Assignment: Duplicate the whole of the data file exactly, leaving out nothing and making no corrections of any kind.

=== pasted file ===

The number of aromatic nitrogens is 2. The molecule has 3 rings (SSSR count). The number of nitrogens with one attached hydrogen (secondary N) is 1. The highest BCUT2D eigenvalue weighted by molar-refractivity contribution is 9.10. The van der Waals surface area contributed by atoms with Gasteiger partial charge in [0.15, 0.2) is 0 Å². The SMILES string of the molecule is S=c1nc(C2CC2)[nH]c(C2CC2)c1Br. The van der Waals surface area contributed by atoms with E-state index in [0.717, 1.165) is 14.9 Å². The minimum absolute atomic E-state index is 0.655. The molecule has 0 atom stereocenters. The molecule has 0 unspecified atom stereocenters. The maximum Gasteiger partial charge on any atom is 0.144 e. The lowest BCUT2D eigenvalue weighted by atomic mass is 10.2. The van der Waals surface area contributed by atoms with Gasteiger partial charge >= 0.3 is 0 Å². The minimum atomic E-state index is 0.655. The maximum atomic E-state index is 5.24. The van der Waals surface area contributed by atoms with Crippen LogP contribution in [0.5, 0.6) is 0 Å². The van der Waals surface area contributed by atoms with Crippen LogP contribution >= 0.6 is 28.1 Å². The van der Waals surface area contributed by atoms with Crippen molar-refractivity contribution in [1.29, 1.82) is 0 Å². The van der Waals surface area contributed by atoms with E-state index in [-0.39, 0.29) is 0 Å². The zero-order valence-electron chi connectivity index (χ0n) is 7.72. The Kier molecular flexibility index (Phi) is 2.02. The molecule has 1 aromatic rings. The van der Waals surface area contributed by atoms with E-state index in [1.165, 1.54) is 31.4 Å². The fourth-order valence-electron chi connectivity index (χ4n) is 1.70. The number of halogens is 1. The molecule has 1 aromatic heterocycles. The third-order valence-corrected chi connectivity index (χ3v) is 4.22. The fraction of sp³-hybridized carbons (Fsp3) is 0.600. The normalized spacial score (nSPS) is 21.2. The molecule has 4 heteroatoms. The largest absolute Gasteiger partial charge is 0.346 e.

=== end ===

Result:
The number of aromatic nitrogens is 2. The molecule has 3 rings (SSSR count). The number of nitrogens with one attached hydrogen (secondary N) is 1. The highest BCUT2D eigenvalue weighted by molar-refractivity contribution is 9.10. The van der Waals surface area contributed by atoms with Gasteiger partial charge in [0.15, 0.2) is 0 Å². The SMILES string of the molecule is S=c1nc(C2CC2)[nH]c(C2CC2)c1Br. The van der Waals surface area contributed by atoms with E-state index in [0.717, 1.165) is 14.9 Å². The minimum absolute atomic E-state index is 0.655. The molecule has 0 atom stereocenters. The molecule has 0 unspecified atom stereocenters. The maximum Gasteiger partial charge on any atom is 0.144 e. The lowest BCUT2D eigenvalue weighted by atomic mass is 10.2. The van der Waals surface area contributed by atoms with Gasteiger partial charge >= 0.3 is 0 Å². The minimum atomic E-state index is 0.655. The maximum atomic E-state index is 5.24. The van der Waals surface area contributed by atoms with Crippen LogP contribution in [0.5, 0.6) is 0 Å². The van der Waals surface area contributed by atoms with Crippen LogP contribution >= 0.6 is 28.1 Å². The van der Waals surface area contributed by atoms with Crippen molar-refractivity contribution in [1.29, 1.82) is 0 Å². The van der Waals surface area contributed by atoms with E-state index in [-0.39, 0.29) is 0 Å². The zero-order valence-electron chi connectivity index (χ0n) is 7.72. The Kier molecular flexibility index (Phi) is 2.02. The molecule has 1 aromatic rings. The van der Waals surface area contributed by atoms with E-state index in [1.165, 1.54) is 31.4 Å². The fourth-order valence-electron chi connectivity index (χ4n) is 1.70. The number of halogens is 1. The molecule has 1 aromatic heterocycles. The third-order valence-corrected chi connectivity index (χ3v) is 4.22. The fraction of sp³-hybridized carbons (Fsp3) is 0.600. The normalized spacial score (nSPS) is 21.2. The molecule has 4 heteroatoms. The largest absolute Gasteiger partial charge is 0.346 e.